• Alexander Burkart

The World Needs More Problem Solvers: Coffee With Patrick McKeehan


If I asked you to tell me what the picture to the bottom right of this paragraph resembled, what would your answer be? If you’ve seen these drawings before, then your mind has already been prepped to think outside the box and answer accordingly. Although, if you were caught off guard like I was, you might return with a blank stare and stumble to come up with anything at all. It turns out these drawings are referred to as droodles, or optical mind games that ask you to think beyond the obvious and be creative with your answers.


Now why are these important? Patrick McKeehan, the Director of the Illinois Metro East SBDC and an adjunct professor at SIUE, demonstrated how these drawings can be used as a tool to introduce the idea of problem solving to students of all fields. Once he explained to me that the previous mentioned shape was a giraffe passing by a train car’s window, he asked me if I could describe the next drawing as seen below. I now knew what he was asking for, but still had trouble solving the problem by first glance. This one turned out to be a man riding a bike wearing a sombrero. The lesson behind these drawings are to teach us that the problem given to us might not be easily identified by first glance, and that it’s up to us to identify all viable possibilities.​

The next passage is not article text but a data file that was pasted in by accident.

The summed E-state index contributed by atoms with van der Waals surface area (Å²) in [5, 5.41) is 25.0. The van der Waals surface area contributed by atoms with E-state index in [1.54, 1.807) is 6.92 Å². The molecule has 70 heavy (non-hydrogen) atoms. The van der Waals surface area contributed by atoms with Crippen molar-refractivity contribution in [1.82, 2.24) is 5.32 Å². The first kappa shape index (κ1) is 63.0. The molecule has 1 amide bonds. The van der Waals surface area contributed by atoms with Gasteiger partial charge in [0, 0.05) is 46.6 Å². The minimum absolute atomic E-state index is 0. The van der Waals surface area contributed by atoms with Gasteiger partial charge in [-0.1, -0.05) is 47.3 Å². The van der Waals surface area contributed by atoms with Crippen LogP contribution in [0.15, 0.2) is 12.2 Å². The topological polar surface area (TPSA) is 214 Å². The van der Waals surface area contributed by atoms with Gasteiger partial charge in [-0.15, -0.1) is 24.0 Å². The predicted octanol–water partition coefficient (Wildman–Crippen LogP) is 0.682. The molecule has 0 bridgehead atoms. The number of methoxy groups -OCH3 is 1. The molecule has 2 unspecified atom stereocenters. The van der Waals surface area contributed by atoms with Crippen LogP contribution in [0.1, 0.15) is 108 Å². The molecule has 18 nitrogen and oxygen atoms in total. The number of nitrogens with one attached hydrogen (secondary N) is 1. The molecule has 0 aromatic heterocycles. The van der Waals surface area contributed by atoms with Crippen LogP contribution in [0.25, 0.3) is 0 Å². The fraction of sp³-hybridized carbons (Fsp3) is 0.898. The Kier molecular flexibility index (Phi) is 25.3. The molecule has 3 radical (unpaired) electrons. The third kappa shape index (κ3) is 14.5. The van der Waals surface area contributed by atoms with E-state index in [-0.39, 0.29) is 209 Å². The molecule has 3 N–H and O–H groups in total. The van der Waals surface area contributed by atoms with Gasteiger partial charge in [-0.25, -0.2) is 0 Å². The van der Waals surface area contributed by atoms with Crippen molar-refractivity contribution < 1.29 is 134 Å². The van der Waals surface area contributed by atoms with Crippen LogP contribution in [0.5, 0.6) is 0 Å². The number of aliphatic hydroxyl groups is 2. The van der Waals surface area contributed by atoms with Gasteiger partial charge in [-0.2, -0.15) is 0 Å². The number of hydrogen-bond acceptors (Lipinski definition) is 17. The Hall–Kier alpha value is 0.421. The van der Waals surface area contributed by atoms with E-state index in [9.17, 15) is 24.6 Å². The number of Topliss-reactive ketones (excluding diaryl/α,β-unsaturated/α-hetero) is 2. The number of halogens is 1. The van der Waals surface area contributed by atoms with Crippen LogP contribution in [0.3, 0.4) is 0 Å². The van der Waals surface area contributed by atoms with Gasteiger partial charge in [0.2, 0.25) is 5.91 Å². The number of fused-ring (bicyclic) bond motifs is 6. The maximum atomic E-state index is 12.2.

Now take this same concept and apply it to business, healthcare, engineering, or any field for that matter. We face problems daily. Sometimes the answers are right in front of us and easy to solve, but what about when they’re not? Wouldn’t it be nice to have a staff that was trained in the art of problem solving? What if you knew that by their college degree they were taught how to look at problems from every possible angle, question the original parameters, and actually be able to identify the root of the problem? This would then give your team the ability to develop feasible solutions, instead of throwing money at what end up being mere band-aids to these disruptive issues. This was the theme of my conversation with Patrick. We couldn’t agree more on the need for more problem solvers and an emphasis on teaching it in our classrooms across all fields of study. The amount of problems we face in this world are endless. With that said, we should never claim that there is a lack of opportunity, but instead a lack of emphasis on educating students to identify such opportunity and ultimately solve problems.